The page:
A letter to a friend in jail

Dear Lazzie

I do not have enough words to tell you how much I miss you. When I first heard that you were detained by the security police, I did not believe that it was true. I only began to believe it after a week had passed.

I woke up every day and hoped that you would be free. Days passed. Weeks and months passed. But nothing happened. Who knows? Perhaps years will pass.

I have tried to think of the reason why you are in jail. I have thought long and hard. And I came to a conclusion. There is no reason. The police have no business to keep you in detention. I hope they are not hurting you. We all know how they sometimes treat innocent people like you.

I know you as a peaceful person – and I believe that most if not all detainees are peace loving people. This confuses me more. What could a peaceful person like you have done to end up in jail? What could all the peace loving people have done? I think there is only one answer. You people are on the side of good and justice. That is the only reason.

If you are in jail because of the fight against high rents in the Vaal, then you are not in jail for nothing. The people are still refusing to pay the high rents. The threats have not worked. The people have not weakened. We will not pay rent until the rent is fair. We stand behind you and the others who sit in jail.

Is the bullet still in your body? I hope not. I pray to the Gods of Africa that the police have taken you to a doctor. After all, the bullet inside you is a police bullet. They should take care of their bullets.

Yours parents are doing well. They are worried about your health and they miss you very much. But they are being very brave. Your youngest sister misses you terribly. She is always talking about you.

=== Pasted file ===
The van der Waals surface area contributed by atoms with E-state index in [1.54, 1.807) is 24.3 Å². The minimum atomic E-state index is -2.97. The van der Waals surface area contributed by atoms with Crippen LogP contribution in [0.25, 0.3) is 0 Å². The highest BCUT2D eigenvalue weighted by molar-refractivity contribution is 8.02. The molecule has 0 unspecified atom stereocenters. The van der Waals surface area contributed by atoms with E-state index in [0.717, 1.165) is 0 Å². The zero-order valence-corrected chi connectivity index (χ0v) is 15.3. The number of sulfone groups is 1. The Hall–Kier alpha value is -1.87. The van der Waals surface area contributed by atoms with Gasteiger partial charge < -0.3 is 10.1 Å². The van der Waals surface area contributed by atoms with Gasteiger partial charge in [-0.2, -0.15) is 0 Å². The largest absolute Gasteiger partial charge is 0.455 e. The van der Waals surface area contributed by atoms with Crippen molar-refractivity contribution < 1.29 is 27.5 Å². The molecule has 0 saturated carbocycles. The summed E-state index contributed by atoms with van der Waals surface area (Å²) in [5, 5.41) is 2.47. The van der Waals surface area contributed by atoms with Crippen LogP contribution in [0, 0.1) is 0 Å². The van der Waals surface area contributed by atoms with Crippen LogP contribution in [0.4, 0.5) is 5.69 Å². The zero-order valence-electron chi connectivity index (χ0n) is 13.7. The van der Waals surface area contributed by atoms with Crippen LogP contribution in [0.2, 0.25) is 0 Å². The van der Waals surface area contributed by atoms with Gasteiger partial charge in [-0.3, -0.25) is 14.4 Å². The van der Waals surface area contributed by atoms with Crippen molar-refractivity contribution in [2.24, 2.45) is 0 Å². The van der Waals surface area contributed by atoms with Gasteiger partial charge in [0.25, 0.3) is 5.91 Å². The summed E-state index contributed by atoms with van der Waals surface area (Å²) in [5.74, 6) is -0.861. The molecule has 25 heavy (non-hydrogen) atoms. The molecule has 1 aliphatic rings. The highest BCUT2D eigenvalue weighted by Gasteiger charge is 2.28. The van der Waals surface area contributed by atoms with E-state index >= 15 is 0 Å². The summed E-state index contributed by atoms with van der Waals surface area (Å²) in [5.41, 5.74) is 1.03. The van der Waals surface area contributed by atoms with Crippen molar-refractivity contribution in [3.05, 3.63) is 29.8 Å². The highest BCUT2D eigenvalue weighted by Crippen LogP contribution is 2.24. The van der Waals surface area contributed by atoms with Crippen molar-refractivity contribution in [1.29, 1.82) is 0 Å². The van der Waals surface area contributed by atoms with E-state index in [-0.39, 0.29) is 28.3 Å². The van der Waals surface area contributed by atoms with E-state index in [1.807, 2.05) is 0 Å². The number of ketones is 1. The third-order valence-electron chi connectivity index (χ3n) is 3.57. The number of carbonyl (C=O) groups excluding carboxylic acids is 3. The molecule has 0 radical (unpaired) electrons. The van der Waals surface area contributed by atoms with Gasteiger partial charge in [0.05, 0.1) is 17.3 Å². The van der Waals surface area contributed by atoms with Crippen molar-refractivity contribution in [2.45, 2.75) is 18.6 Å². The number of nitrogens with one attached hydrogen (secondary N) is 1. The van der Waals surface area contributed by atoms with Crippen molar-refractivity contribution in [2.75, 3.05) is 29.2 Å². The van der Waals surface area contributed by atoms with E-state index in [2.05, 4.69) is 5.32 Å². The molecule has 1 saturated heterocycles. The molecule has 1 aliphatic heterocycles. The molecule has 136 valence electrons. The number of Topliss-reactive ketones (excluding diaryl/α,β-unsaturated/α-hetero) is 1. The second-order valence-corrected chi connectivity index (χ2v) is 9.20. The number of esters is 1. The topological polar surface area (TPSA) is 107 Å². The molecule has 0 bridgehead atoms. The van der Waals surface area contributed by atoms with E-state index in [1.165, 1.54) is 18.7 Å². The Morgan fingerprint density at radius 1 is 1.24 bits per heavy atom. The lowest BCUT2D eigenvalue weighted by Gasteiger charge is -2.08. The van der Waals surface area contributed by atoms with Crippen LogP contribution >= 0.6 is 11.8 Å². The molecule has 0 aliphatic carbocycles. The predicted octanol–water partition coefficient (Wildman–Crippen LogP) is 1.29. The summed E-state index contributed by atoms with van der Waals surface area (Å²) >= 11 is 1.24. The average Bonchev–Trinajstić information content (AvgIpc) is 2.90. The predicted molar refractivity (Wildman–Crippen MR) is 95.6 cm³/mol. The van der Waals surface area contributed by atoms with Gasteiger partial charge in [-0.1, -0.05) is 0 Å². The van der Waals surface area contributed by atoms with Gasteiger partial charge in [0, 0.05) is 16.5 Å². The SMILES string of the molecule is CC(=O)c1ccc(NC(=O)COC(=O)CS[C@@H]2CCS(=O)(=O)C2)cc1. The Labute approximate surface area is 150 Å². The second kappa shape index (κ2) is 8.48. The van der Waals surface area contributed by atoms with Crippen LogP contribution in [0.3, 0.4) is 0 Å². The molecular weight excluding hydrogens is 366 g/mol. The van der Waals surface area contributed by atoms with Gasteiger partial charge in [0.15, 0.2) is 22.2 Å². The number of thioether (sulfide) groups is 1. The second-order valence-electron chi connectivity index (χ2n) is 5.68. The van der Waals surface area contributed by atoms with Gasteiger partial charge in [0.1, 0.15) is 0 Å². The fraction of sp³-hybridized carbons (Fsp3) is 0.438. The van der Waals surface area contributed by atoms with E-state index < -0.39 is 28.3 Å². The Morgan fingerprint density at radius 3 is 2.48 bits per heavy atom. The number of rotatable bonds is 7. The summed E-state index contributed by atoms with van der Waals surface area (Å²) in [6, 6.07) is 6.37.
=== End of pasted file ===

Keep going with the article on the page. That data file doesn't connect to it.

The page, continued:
I met your sweetheart a few weeks back. She told me that she had a dream about you and in her dream you were free. She said that you held her tight and kissed her. She is really looking forward to being with you forever.

I must go now. I just want to say that I miss you very much but I cannot feel sorry for you. In Africa we never pity a true soldier. We carry a soldier high on our shoulders and we praise the Gods. May peace be with you, my friend.

With much love
M.N.
Sebokeng

Lazarus “Lazzie” More of Sebokeng was detained by the security police on the 9th October 1984. Seven months have passed and he is still In detention.

Lazzie is our friend and fellow worker at Learn and Teach. He is a co­-ordinator of a learning group in Sebokeng.

We, together with his family and other friends, are very worried about Lazzie. We worry like the family and friends of all other detainees.

But we also worry for another reason. Lassie was shot by the police in Sebokeng on the 4th September last year. And when he was detained, he still had the bullet in his body. The bullet is stuck in his bladder.

Doctors at the Coronationville Hospital were treating Lazzie before he was detained. They could not take the bullet out immediately – because the bullet was too close to his spine. They wanted to wait a while before giving him an operation.

Lazzie’s lawyer has phoned the police and sent them letters asking about Lazzie’s health. The lawyer has asked the police to take him back to the doctors who were treating him.

The police say that Lazzie’s health is “satisfactory” and that there is no need to worry. In their first letter they said he was getting treatment from a district surgeon. In the second letter they said that a specialist was treating him – and that he still had not had an operation.

The police say we should not worry. But we do worry.

Firstly, we do not feel better when we hear that Lazzie is “satisfactory”. What does “satisfactory” mean? Surely Lazzie’s family and friends have the right to know exactly what is happening.

Secondly, we have good reason not to trust police doctors. We believe that the police should take Lazzie back to the doctors who first treated him.

Thirdly, the police should allow Lazzie’s family to visit him They have only seen him once – and that was in November last year after Mrs Helen Suzman made a few phone calls.

Lazarus More, like so many other detainees, has been in detention for a long time already. It’s not decent! It’s not fair!

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